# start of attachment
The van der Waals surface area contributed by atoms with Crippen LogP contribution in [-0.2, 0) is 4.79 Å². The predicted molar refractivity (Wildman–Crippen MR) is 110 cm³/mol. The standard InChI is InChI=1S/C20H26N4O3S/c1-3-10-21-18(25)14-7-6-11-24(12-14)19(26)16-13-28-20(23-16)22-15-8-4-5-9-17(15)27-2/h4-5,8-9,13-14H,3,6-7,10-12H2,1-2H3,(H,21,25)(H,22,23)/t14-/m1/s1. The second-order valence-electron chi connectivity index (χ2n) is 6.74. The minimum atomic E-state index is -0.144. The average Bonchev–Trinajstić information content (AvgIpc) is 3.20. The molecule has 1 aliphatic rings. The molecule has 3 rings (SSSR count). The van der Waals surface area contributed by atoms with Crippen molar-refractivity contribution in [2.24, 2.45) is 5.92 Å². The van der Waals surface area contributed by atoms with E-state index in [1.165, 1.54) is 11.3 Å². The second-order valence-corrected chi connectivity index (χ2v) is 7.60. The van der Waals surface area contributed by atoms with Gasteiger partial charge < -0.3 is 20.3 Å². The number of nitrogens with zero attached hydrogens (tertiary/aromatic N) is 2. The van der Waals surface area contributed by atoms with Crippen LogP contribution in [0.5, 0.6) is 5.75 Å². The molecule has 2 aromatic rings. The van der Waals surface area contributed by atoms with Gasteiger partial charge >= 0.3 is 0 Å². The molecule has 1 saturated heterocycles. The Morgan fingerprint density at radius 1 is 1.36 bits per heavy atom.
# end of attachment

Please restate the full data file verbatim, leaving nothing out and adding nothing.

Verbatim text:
The van der Waals surface area contributed by atoms with Crippen LogP contribution in [-0.2, 0) is 4.79 Å². The predicted molar refractivity (Wildman–Crippen MR) is 110 cm³/mol. The standard InChI is InChI=1S/C20H26N4O3S/c1-3-10-21-18(25)14-7-6-11-24(12-14)19(26)16-13-28-20(23-16)22-15-8-4-5-9-17(15)27-2/h4-5,8-9,13-14H,3,6-7,10-12H2,1-2H3,(H,21,25)(H,22,23)/t14-/m1/s1. The second-order valence-electron chi connectivity index (χ2n) is 6.74. The minimum atomic E-state index is -0.144. The average Bonchev–Trinajstić information content (AvgIpc) is 3.20. The molecule has 1 aliphatic rings. The molecule has 3 rings (SSSR count). The van der Waals surface area contributed by atoms with Crippen molar-refractivity contribution in [2.24, 2.45) is 5.92 Å². The van der Waals surface area contributed by atoms with E-state index in [1.165, 1.54) is 11.3 Å². The second-order valence-corrected chi connectivity index (χ2v) is 7.60. The van der Waals surface area contributed by atoms with Gasteiger partial charge < -0.3 is 20.3 Å². The number of nitrogens with zero attached hydrogens (tertiary/aromatic N) is 2. The van der Waals surface area contributed by atoms with Crippen LogP contribution in [0.5, 0.6) is 5.75 Å². The molecule has 2 aromatic rings. The van der Waals surface area contributed by atoms with Gasteiger partial charge >= 0.3 is 0 Å². The molecule has 1 saturated heterocycles. The Morgan fingerprint density at radius 1 is 1.36 bits per heavy atom.